Human Rights in Iran: The Abuse of Cultural Relativism

By Reza Afshari | Go to book overview

Chapter 9
The Right to Freedom of Thought,
Conscience, and Religion
Iranian Religious Minorities

For most of the 1980s, the Special Representative’s attention remained focused on the plight of Baha’is, who suffered more than any other community during the period under consideration. There was no discussion of other religious minorities, as the official discrimination against them was overshadowed, in international human rights reports, by the regime’s brutality toward Baha’is. Only in the early 1990s did the international human rights community begin to pay attention to the situation of other religious minorities.


Iranians of the Baha’i Faith

The change of regime in 1979 introduced new patterns of violations, creating new victims and adding new rationalizations in a constant attempt to deny and counter the charges of human rights violations. In both regimes, violations occurred mainly because of the rulers’ understanding of state security. Some recognizable groups of victims changed in the new regime, but Baha’is have remained a permanent fixture in the country’s fertile landscape of human rights abuses. They may constitute the largest non-Muslim minority. Since they do not exist officially, it is hard to determine how many thousands of them live across Iran; estimates vary from 150,000 to 500,000. The Baha’i faith has never achieved official recognition in Iran, its troubled birthplace. Islam asserts that the Prophet Muhammad was the “the seal of prophesy,” after whom there would be no divine revelation. The Baha’i Faith, which originated in the 1840s, challenges that assertion. In its birthplace city of Shiraz, the Islamic zealots destroyed the Baha’i shrine, the House of the Bab, that was associated with the founder of the faith, and the city’s three Ayatollahs witnessed and sometimes urged the persecutions and murders of the city’s Baha’is.1 Since they were assumed to have been

-119-

Notes for this page

Add a new note
If you are trying to select text to create highlights or citations, remember that you must now click or tap on the first word, and then click or tap on the last word.
One moment ...
Default project is now your active project.
Project items
Notes
Cite this page

Cited page

Style
Citations are available only to our active members.
Buy instant access to cite pages or passages in MLA 8, MLA 7, APA and Chicago citation styles.

(Einhorn, 1992, p. 25)

(Einhorn 25)

(Einhorn 25)

1. Lois J. Einhorn, Abraham Lincoln, the Orator: Penetrating the Lincoln Legend (Westport, CT: Greenwood Press, 1992), 25, http://www.questia.com/read/27419298.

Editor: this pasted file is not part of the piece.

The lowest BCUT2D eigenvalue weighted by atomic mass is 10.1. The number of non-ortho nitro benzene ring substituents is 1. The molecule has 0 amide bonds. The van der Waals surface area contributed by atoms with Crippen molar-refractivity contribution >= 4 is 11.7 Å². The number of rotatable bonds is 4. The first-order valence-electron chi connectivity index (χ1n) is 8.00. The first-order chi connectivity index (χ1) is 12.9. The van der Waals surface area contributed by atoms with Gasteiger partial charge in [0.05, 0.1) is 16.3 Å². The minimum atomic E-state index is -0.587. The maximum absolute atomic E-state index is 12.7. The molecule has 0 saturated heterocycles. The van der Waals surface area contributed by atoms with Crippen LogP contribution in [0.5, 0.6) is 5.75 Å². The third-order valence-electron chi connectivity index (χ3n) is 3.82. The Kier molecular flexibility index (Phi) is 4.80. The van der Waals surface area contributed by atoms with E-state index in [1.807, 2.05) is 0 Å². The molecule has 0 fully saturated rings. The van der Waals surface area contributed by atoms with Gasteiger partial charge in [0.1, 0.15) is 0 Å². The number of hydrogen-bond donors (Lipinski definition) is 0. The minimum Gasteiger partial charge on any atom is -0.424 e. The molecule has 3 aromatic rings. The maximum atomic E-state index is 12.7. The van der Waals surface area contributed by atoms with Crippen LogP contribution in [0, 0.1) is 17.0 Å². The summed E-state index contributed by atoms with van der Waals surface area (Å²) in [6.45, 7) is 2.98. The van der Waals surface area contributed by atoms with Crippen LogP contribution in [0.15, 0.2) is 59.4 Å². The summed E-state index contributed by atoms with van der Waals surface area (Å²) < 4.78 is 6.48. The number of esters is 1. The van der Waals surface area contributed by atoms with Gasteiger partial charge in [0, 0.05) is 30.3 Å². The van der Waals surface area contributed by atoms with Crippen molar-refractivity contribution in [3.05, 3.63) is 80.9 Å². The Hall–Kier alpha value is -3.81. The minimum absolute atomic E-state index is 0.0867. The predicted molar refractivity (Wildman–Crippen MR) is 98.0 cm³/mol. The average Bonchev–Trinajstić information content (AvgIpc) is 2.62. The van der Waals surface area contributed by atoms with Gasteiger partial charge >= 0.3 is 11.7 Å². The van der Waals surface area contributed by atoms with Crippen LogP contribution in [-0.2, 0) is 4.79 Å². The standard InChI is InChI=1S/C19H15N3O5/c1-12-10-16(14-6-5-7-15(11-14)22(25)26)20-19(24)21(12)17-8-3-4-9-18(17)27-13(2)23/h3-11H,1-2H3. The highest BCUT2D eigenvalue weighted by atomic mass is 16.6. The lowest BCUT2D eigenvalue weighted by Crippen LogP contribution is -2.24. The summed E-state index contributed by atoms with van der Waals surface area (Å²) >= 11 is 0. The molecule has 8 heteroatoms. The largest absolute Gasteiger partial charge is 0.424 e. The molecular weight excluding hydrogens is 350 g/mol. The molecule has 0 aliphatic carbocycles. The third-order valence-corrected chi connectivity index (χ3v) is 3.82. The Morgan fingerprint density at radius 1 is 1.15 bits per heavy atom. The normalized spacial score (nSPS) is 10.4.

Note: primary sources have slightly different requirements for citation. Please see these guidelines for more information.

Cited page

Bookmark this page
Human Rights in Iran: The Abuse of Cultural Relativism
Table of contents

Table of contents

Settings

Settings

Typeface
Text size Smaller Larger Reset View mode
Search within

Search within this book

Look up

Look up a word

  • Dictionary
  • Thesaurus
Please submit a word or phrase above.
Print this page

Print this page

Why can't I print more than one page at a time?

Help
Full screen
Items saved from this book
  • Bookmarks
  • Highlights & Notes
  • Citations
/ 411

matching results for page

    Questia reader help

    How to highlight and cite specific passages

    1. Click or tap the first word you want to select.
    2. Click or tap the last word you want to select, and you’ll see everything in between get selected.
    3. You’ll then get a menu of options like creating a highlight or a citation from that passage of text.

    OK, got it!

    Cited passage

    Style
    Citations are available only to our active members.
    Buy instant access to cite pages or passages in MLA 8, MLA 7, APA and Chicago citation styles.

    "Portraying himself as an honest, ordinary person helped Lincoln identify with his audiences." (Einhorn, 1992, p. 25).

    "Portraying himself as an honest, ordinary person helped Lincoln identify with his audiences." (Einhorn 25)

    "Portraying himself as an honest, ordinary person helped Lincoln identify with his audiences." (Einhorn 25)

    "Portraying himself as an honest, ordinary person helped Lincoln identify with his audiences."1

    1. Lois J. Einhorn, Abraham Lincoln, the Orator: Penetrating the Lincoln Legend (Westport, CT: Greenwood Press, 1992), 25, http://www.questia.com/read/27419298.

    Cited passage

    Thanks for trying Questia!

    Please continue trying out our research tools, but please note, full functionality is available only to our active members.

    Your work will be lost once you leave this Web page.

    Buy instant access to save your work.

    Already a member? Log in now.

    Search by... Author
    Show... All Results Primary Sources Peer-reviewed

    Oops!

    An unknown error has occurred. Please click the button below to reload the page. If the problem persists, please try again in a little while.